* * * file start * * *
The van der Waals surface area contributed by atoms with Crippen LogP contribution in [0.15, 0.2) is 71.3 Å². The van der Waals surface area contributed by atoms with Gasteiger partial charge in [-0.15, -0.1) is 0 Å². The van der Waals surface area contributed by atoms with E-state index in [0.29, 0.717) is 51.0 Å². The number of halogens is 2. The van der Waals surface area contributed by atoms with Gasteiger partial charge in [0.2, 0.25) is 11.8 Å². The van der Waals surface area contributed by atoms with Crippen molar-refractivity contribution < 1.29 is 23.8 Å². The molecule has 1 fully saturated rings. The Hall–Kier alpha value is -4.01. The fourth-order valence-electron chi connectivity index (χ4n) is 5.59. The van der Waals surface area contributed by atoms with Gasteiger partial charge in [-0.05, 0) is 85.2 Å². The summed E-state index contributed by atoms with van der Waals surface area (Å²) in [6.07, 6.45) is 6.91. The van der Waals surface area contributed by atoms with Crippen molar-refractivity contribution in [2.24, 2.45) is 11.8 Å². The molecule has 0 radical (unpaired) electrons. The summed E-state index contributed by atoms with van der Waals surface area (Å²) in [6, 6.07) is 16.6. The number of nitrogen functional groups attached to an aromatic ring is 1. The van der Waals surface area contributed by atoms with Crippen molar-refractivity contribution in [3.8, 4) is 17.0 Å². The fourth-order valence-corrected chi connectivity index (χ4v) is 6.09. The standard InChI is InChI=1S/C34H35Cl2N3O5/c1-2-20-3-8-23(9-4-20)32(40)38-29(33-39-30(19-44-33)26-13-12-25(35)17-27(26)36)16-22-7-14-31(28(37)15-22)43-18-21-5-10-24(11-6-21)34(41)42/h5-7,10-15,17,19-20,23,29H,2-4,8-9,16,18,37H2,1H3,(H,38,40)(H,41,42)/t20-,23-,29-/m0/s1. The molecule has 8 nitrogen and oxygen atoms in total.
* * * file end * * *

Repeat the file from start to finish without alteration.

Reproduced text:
The van der Waals surface area contributed by atoms with Crippen LogP contribution in [0.15, 0.2) is 71.3 Å². The van der Waals surface area contributed by atoms with Gasteiger partial charge in [-0.15, -0.1) is 0 Å². The van der Waals surface area contributed by atoms with E-state index in [0.29, 0.717) is 51.0 Å². The number of halogens is 2. The van der Waals surface area contributed by atoms with Gasteiger partial charge in [0.2, 0.25) is 11.8 Å². The van der Waals surface area contributed by atoms with Crippen molar-refractivity contribution < 1.29 is 23.8 Å². The molecule has 1 fully saturated rings. The Hall–Kier alpha value is -4.01. The fourth-order valence-electron chi connectivity index (χ4n) is 5.59. The van der Waals surface area contributed by atoms with Gasteiger partial charge in [-0.05, 0) is 85.2 Å². The summed E-state index contributed by atoms with van der Waals surface area (Å²) in [6.07, 6.45) is 6.91. The van der Waals surface area contributed by atoms with Crippen molar-refractivity contribution in [2.24, 2.45) is 11.8 Å². The molecule has 0 radical (unpaired) electrons. The summed E-state index contributed by atoms with van der Waals surface area (Å²) in [6, 6.07) is 16.6. The number of nitrogen functional groups attached to an aromatic ring is 1. The van der Waals surface area contributed by atoms with Crippen molar-refractivity contribution in [3.8, 4) is 17.0 Å². The fourth-order valence-corrected chi connectivity index (χ4v) is 6.09. The standard InChI is InChI=1S/C34H35Cl2N3O5/c1-2-20-3-8-23(9-4-20)32(40)38-29(33-39-30(19-44-33)26-13-12-25(35)17-27(26)36)16-22-7-14-31(28(37)15-22)43-18-21-5-10-24(11-6-21)34(41)42/h5-7,10-15,17,19-20,23,29H,2-4,8-9,16,18,37H2,1H3,(H,38,40)(H,41,42)/t20-,23-,29-/m0/s1. The molecule has 8 nitrogen and oxygen atoms in total.